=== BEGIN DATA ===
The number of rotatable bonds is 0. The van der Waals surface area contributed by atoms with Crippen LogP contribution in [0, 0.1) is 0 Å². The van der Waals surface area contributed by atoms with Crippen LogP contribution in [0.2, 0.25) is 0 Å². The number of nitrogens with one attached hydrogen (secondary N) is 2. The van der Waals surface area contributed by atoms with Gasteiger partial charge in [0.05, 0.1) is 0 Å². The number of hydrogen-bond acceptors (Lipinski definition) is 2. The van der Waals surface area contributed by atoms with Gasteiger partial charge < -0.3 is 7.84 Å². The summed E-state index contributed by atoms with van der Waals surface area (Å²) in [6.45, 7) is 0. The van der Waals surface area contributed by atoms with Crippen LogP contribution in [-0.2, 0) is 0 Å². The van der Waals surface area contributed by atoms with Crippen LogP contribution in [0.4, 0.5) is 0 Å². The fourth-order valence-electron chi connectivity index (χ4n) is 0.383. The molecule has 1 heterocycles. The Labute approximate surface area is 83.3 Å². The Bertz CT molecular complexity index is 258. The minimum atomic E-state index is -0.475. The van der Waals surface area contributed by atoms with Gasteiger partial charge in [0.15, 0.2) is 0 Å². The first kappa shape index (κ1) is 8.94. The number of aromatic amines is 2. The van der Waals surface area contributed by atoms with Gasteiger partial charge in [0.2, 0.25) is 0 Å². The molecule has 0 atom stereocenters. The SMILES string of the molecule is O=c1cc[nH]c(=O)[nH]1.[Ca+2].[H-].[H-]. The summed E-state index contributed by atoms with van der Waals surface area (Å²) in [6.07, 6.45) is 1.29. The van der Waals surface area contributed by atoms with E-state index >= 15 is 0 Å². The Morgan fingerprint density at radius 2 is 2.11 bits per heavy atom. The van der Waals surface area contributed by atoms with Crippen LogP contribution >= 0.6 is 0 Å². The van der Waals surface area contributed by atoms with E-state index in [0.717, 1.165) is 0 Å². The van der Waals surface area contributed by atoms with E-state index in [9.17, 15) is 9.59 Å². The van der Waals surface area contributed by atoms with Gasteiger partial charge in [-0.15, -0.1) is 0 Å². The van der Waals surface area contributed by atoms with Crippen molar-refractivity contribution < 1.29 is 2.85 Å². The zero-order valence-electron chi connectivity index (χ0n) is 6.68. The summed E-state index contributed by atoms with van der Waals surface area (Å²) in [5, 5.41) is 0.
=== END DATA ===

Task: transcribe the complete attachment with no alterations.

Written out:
The number of rotatable bonds is 0. The van der Waals surface area contributed by atoms with Crippen LogP contribution in [0, 0.1) is 0 Å². The van der Waals surface area contributed by atoms with Crippen LogP contribution in [0.2, 0.25) is 0 Å². The number of nitrogens with one attached hydrogen (secondary N) is 2. The van der Waals surface area contributed by atoms with Gasteiger partial charge in [0.05, 0.1) is 0 Å². The number of hydrogen-bond acceptors (Lipinski definition) is 2. The van der Waals surface area contributed by atoms with Gasteiger partial charge < -0.3 is 7.84 Å². The summed E-state index contributed by atoms with van der Waals surface area (Å²) in [6.45, 7) is 0. The van der Waals surface area contributed by atoms with Crippen LogP contribution in [-0.2, 0) is 0 Å². The van der Waals surface area contributed by atoms with Crippen LogP contribution in [0.4, 0.5) is 0 Å². The fourth-order valence-electron chi connectivity index (χ4n) is 0.383. The molecule has 1 heterocycles. The Labute approximate surface area is 83.3 Å². The Bertz CT molecular complexity index is 258. The minimum atomic E-state index is -0.475. The van der Waals surface area contributed by atoms with Gasteiger partial charge in [0.15, 0.2) is 0 Å². The first kappa shape index (κ1) is 8.94. The number of aromatic amines is 2. The van der Waals surface area contributed by atoms with Gasteiger partial charge in [0.2, 0.25) is 0 Å². The molecule has 0 atom stereocenters. The SMILES string of the molecule is O=c1cc[nH]c(=O)[nH]1.[Ca+2].[H-].[H-]. The summed E-state index contributed by atoms with van der Waals surface area (Å²) in [6.07, 6.45) is 1.29. The van der Waals surface area contributed by atoms with E-state index >= 15 is 0 Å². The Morgan fingerprint density at radius 2 is 2.11 bits per heavy atom. The van der Waals surface area contributed by atoms with Crippen LogP contribution >= 0.6 is 0 Å². The van der Waals surface area contributed by atoms with E-state index in [0.717, 1.165) is 0 Å². The van der Waals surface area contributed by atoms with E-state index in [9.17, 15) is 9.59 Å². The van der Waals surface area contributed by atoms with Gasteiger partial charge in [-0.15, -0.1) is 0 Å². The van der Waals surface area contributed by atoms with Crippen molar-refractivity contribution < 1.29 is 2.85 Å². The zero-order valence-electron chi connectivity index (χ0n) is 6.68. The summed E-state index contributed by atoms with van der Waals surface area (Å²) in [5, 5.41) is 0.